Philanthropy, Voluntarism, and Grantmaking

Community Foundation of Western Nevada

Connecting people who care with causes that matter

aka Community Housing Land Trust

Reno, NV

Mission

To strengthen our community through philanthropy and leadership by connecting people who care with causes that matter. We conduct leadership activities that engage residents around a common issue.

Ruling Year

1998

President and CEO

Mr. Chris Askin

Main Address

50 Washington Street Ste 300

Reno, NV 89503 USA

Keywords

Philanthropic Advising Services, Community Initiatives, Workforce Housing

EIN

88-0370179

 Number

6590682539

Cause Area (NTEE Code)

Community Foundations (T31)

Fund Raising and/or Fund Distribution (S12)

Citizen Participation (W24)

IRS Filing Requirement

This organization is required to file an IRS Form 990 or 990-EZ.

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Social Media

Blog

Programs + Results

What we aim to solve

We are currently working to increase affordable housing in our area by developing the Village on Sage with community partners.

Our programs

What are the organization's current programs, how do they measure success, and who do the programs serve?

SOURCE: Self-reported by organization

Philanthropy

Family Estate Planning Series

High School Giving Circle

Partnership Grantmaking

Youth Network Initiative: You'N-I

Caregiver Support Initiative

Where we work

Charting Impact

Five powerful questions that require reflection about what really matters - results.

SOURCE: Self-reported by organization

What is the organization aiming to accomplish?

What are the organization's key strategies for making this happen?

What are the organization's capabilities for doing this?

How will they know if they are making progress?

What have they accomplished so far and what's next?

1. Expanding our community engagement work and leadership roles in the diverse communities we serve.
Engaging outside organizations, groups, and diverse people and building diversity internally.


2. We are a community resource that engages our communities ( residents in cities and towns north of Hwy 50 east to west in Nevada)in identifying and taking collective action to address what they believe to be the most important issues in their communities.

3. We are the vital community philanthropic resource for charitable people, for nonprofit organizations to benefit our region of Nevada.

4. We are building a Community Endowment that can be an unending charitable resource for the communities in our region.

Large-scale resident engagement is critical to rebuilding trust between people and public institutions and strengthening connections among residents of different backgrounds, ethnicity and ideologies.

We will be more effective in using our resources to build resilient communities if we work in partnership with people and groups from all parts of the population to identify and address issues that are important to them. In short, CFWN has come to view resident engagement as a critical component of our community leadership approach—one that deepens and expands on the initial vision outlined in the Framework for Community Leadership by a Community Foundation created in 2008 by the National Task Force on Community Leadership, impaneled and supported by CFLeads and Aspen Institute Community Strategies Group with backing from the Council On Foundations. This work not only opens up new opportunities for us, it will also serve to develop and expand the scope and power of our community leadership role.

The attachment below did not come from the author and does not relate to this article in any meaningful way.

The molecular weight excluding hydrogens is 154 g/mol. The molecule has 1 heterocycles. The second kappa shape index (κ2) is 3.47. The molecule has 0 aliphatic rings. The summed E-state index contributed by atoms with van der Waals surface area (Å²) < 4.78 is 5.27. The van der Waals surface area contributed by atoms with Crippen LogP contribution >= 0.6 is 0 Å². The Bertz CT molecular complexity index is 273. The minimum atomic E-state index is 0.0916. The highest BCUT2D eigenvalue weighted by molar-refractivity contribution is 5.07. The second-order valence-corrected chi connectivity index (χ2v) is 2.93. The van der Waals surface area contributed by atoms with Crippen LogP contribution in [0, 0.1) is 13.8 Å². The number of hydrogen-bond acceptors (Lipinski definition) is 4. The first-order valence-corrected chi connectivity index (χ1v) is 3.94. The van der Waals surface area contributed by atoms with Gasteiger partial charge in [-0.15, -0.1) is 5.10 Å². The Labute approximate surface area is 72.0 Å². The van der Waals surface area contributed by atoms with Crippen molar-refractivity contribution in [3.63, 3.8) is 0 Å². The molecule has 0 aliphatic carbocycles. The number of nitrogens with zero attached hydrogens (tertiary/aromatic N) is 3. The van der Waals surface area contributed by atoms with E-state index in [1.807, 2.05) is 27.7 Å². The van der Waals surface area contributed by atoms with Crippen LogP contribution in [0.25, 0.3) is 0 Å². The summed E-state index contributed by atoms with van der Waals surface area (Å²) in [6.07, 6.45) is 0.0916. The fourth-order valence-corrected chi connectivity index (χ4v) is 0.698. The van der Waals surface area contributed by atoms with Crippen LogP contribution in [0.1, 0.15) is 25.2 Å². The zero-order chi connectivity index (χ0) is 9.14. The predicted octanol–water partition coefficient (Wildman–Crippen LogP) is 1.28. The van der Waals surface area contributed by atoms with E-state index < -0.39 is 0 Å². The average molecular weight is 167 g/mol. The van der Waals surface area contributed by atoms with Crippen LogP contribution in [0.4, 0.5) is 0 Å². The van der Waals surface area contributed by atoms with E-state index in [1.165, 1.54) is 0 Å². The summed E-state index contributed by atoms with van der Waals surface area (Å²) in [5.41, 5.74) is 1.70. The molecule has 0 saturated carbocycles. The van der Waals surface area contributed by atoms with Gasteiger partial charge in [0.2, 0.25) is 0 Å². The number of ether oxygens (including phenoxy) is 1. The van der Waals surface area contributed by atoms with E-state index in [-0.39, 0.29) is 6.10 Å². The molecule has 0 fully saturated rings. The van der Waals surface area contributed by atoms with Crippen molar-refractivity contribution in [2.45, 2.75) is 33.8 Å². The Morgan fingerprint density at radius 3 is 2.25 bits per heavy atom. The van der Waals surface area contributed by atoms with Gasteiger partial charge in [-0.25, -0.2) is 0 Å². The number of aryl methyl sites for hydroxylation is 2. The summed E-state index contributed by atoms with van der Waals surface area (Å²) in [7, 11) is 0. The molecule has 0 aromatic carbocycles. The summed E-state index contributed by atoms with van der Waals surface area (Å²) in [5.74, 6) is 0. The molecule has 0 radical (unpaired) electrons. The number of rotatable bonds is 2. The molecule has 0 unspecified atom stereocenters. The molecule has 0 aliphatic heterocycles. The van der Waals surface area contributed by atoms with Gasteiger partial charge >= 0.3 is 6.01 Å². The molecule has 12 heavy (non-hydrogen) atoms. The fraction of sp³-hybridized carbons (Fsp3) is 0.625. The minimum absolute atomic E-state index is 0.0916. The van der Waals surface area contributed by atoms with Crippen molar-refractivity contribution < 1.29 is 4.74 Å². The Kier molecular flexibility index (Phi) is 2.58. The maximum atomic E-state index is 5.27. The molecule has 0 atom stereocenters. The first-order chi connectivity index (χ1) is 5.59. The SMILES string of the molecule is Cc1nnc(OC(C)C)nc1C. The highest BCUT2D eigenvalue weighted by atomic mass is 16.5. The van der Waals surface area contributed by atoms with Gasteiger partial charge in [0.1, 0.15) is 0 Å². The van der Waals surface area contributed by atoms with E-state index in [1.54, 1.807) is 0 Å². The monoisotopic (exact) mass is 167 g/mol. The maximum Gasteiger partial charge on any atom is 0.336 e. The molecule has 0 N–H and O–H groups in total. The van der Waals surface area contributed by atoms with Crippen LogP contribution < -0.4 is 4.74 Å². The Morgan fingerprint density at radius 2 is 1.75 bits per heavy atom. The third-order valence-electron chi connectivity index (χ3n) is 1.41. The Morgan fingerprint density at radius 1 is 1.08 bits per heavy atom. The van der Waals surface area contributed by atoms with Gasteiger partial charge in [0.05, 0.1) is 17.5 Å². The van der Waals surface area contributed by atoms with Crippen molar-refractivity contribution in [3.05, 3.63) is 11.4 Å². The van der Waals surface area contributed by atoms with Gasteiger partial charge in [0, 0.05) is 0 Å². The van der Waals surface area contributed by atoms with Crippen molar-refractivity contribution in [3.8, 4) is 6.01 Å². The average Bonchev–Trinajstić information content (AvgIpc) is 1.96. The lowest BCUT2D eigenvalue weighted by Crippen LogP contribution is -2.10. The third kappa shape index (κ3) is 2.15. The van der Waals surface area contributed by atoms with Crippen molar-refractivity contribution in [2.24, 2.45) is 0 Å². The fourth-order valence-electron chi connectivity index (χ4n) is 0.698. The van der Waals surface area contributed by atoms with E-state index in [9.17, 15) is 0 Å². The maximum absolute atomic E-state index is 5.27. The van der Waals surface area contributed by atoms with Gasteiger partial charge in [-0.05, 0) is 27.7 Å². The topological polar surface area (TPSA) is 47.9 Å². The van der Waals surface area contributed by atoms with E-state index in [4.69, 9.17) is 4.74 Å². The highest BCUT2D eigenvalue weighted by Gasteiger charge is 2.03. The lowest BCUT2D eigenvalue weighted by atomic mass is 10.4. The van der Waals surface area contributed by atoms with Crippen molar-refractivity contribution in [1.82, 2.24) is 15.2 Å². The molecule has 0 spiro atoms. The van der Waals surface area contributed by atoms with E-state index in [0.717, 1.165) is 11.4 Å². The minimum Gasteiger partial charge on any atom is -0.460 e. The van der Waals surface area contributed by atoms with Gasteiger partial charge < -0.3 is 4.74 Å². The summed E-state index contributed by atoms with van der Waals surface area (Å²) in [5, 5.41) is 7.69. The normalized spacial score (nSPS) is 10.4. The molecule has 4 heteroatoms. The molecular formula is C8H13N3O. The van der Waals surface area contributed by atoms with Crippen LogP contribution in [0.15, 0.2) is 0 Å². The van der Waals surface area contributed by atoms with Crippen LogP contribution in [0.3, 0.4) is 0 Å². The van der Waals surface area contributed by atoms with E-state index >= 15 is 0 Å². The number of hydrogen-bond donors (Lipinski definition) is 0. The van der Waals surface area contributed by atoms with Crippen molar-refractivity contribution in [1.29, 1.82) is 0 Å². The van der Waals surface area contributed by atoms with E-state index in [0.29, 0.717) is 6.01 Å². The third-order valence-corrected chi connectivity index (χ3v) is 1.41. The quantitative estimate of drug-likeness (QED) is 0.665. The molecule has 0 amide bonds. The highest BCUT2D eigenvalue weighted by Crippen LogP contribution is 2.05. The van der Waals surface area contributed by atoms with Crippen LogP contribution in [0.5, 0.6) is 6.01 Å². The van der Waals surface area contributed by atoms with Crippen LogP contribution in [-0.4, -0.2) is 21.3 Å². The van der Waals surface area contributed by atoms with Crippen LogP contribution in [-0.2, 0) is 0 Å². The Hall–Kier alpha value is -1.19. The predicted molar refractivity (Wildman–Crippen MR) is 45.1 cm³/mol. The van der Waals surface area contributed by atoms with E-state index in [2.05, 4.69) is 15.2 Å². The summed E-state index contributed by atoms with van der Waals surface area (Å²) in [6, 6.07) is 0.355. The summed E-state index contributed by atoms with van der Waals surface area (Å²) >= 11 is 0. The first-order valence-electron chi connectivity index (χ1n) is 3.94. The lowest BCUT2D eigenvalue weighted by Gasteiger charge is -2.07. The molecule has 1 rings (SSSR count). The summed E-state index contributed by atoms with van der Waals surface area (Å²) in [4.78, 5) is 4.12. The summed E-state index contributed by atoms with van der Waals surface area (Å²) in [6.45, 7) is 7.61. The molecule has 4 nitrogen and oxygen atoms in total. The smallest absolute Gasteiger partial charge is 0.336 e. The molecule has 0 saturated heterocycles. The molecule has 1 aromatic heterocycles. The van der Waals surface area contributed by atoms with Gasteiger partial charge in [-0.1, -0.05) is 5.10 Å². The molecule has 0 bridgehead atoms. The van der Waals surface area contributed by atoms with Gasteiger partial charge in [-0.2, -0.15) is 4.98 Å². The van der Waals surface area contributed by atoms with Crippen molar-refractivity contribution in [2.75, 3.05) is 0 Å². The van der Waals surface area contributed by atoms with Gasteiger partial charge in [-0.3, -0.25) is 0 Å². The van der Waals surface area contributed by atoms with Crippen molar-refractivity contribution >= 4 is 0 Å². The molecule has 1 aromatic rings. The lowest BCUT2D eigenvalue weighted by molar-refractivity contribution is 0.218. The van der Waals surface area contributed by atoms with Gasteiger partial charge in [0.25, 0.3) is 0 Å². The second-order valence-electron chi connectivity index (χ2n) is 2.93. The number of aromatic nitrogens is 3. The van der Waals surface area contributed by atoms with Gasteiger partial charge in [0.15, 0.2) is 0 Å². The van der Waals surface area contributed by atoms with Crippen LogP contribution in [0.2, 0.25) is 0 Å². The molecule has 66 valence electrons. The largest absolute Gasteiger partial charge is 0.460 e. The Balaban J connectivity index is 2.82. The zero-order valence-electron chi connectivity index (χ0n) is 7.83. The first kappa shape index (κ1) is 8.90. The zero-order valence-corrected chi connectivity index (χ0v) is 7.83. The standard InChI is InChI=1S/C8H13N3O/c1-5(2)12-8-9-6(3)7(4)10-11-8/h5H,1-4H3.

As our leadership role in the community grows more people will understand the mission of the CFWN and work with us for their philanthropic needs.

Since 1998, CFWN has worked closely with all stakeholders in the Reno-Carson City-Sparks cities. We have, during this time , also reached out and engaged with residents residing in rural communities north of Las Vegas. Because of our history of work and service both the Board and staff of the CFWN is now known by wide-ranging groups of people as their community philanthropic leader. In order to be a community asset, doing more than making grants, we expanded our Board, created advisory committees and drew membership from a diversity of stakeholders, ( Fundholders as well as leaders in the community, business, nonprofit and government sectors).

CFWN participates actively in a listening campaign with all of the communities we serve, on a regular basis to hear from each what are their hopes, aspirations, concerns and needs. In January 2007 we were one of the first organizations called by the Mayor of the small town of Fernley during a devastating January flood. We were able to quickly and painlessly not only accept but to that each donor for the donations that poured in from Nevada and around the country, This cooperation relieved the city of a burden in a time of crisis.

In the Fall of 2012 the Board of CFWN approved a process for resident engagement that will become a product of our leadership activities. This process has giving the Foundation a better understanding of how our communities function, including the complex and changing ways in which residents, public institutions and local decision-makers interact.

Increasing we realize that large-scale resident engagement is critical to rebuilding trust between people and public institutions and strengthening connections among residents of different backgrounds and cultures.

A survey taken among stakeholders not presently involved in the Community Foundation showed our Board that people viewed the Foundation as a potential leader which has not yet reached out to make it's full contribution to community leadership. We have in essence, been asked to "step up our game". The Board and staff have a process, and a plan, and have undertaken the first leg of this journey to initiate and encourage resident engagement.